Rubenstein back on topic; the greatness of Riviera
The Globe and Mail's Lorne Rubenstein is back on topic, speaking about Mike Weir's meltdown with Ernie Ball, a pro golfer who may need a walker, but actually played in the first Masters. All jokes aside, it is pretty amazing -- though I would love to have read more about Ball and less about Weir's inability to hit a wedge or putt.
Apparently Ball thinks Weir has still got the right stuff:
As for Errie Ball, the 95-year-old professional who still teaches, he concluded his observations about Weir with emphasis on the positive.
"Mike has a great golf swing," he said. "He handles himself well and I think he'll win a lot of tournaments. He's in his prime."
Case closed, for Ball anyway. And who's to argue with a 95-year-old professional who competed against Hogan and Bobby
Jones, just to name a couple of golfing supermen?
Who indeed? Well, I will. Weir is playing a different game than those that are currently dominating the tour. He's short off the tee and that puts a lot of pressure on the rest of his game. Witness Sunday, when he hit 13 of 14 fairways, but shot 78. If courses keep getting longer, it'll only be a few years before Weir is considered the Corey Pavin of our time.
However, Mike likes Riviera, the historic site of this week's tour stop, where he has won twice before. There's a good piece on his own website, written by Chris Cook, about the course and its history. Not sure who Cook is, though. The only reference I could find was to a media relations pro who worked at Texas Tech. Anyone know who Cook is?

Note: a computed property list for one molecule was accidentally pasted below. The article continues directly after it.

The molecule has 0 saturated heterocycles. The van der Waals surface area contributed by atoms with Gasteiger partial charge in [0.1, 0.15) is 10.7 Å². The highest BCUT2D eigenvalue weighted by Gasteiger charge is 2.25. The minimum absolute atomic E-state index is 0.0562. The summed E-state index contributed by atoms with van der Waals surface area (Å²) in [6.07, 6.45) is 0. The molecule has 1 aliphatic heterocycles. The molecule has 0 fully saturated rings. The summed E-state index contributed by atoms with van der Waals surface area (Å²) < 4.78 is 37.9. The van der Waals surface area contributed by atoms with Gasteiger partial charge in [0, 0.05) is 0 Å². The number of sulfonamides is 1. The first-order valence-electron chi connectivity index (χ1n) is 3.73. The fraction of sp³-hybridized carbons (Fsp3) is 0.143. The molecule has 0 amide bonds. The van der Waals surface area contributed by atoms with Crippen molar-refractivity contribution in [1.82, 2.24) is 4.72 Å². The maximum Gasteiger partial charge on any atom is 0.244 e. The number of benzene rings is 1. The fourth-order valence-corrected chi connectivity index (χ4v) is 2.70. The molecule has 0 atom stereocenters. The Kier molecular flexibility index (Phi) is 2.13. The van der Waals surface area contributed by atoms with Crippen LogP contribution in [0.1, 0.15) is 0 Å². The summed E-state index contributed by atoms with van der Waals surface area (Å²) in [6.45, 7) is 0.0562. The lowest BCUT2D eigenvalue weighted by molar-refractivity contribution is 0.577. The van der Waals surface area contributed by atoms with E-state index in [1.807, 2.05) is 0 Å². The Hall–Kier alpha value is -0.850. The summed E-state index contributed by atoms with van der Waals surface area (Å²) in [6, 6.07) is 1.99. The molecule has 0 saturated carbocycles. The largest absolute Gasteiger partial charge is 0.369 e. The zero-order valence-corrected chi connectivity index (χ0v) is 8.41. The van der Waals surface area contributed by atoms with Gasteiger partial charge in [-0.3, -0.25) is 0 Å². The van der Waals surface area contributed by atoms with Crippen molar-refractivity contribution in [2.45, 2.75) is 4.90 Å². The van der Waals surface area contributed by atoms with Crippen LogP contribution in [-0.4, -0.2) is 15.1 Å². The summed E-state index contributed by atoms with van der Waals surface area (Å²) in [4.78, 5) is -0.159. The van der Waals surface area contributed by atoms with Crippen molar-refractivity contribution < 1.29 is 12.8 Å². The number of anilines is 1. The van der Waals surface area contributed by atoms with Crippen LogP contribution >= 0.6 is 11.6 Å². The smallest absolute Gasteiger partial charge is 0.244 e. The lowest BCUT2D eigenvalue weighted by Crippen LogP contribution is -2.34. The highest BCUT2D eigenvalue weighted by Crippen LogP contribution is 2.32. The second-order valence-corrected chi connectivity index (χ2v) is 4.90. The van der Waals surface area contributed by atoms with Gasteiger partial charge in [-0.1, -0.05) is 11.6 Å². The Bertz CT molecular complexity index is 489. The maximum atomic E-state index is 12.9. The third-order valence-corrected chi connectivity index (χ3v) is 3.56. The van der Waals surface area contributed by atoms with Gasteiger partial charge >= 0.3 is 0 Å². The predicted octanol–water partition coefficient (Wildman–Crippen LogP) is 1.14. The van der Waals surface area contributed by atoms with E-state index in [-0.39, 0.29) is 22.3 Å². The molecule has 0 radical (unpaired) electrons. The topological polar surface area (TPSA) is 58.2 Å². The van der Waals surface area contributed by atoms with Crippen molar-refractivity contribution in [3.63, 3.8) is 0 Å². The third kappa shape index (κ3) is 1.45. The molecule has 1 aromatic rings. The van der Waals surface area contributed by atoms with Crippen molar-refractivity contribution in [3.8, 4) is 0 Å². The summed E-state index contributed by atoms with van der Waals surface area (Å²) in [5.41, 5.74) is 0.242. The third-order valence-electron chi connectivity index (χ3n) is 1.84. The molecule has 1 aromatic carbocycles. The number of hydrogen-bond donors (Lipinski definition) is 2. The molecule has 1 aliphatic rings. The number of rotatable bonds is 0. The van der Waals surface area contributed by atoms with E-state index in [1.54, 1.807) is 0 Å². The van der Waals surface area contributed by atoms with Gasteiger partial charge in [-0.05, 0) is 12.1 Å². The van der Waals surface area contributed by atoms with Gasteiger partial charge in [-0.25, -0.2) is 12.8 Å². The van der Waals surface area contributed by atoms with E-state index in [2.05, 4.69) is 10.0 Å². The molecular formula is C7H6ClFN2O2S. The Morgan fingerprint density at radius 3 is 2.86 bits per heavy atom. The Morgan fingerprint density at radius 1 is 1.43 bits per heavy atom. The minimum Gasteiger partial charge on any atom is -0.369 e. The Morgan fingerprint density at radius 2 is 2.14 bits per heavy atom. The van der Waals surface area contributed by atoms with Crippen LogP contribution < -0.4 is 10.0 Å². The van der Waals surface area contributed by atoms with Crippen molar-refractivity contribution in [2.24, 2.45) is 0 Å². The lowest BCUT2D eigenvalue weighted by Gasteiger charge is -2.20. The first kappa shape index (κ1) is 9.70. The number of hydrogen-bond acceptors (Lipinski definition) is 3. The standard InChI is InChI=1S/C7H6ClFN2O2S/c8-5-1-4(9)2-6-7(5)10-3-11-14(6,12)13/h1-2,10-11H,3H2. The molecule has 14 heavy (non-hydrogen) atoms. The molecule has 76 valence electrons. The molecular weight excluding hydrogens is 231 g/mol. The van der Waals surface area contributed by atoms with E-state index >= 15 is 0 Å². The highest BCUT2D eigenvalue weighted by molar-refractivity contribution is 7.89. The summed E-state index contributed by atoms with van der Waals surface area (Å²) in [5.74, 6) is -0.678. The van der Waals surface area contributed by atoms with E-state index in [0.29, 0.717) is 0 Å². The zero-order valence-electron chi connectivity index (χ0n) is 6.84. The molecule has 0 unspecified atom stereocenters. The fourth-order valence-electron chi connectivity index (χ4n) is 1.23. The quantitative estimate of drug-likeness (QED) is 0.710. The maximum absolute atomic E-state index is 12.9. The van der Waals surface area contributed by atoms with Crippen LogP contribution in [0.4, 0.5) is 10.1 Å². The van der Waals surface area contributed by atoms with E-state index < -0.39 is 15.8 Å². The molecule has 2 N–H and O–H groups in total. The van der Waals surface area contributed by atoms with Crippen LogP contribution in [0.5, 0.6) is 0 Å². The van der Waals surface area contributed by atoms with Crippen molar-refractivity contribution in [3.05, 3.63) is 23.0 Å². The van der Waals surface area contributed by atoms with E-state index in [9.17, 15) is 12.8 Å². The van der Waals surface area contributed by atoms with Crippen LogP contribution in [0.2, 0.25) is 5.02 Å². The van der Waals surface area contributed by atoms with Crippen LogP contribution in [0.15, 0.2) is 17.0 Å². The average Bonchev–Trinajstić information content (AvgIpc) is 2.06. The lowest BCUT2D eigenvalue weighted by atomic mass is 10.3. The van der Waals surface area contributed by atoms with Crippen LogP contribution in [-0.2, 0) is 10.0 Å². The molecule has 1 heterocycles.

His piece sets up nicely:
You can’t buy much for $243,827.63 these days. But back in 1926, that was enough for one of the greatest American golf course architects to carve a classic design out of a wild, overgrown canyon. Now, over 80 years later, you’d be hard-pressed to find anyone who doesn’t think it was money well spent.
In fact, I think $243,827.63 is about the cost of recontouring the first fairway at Angus Glen's North Course, so I'd say George Thomas did a pretty good job with his budget, even if it was 1927.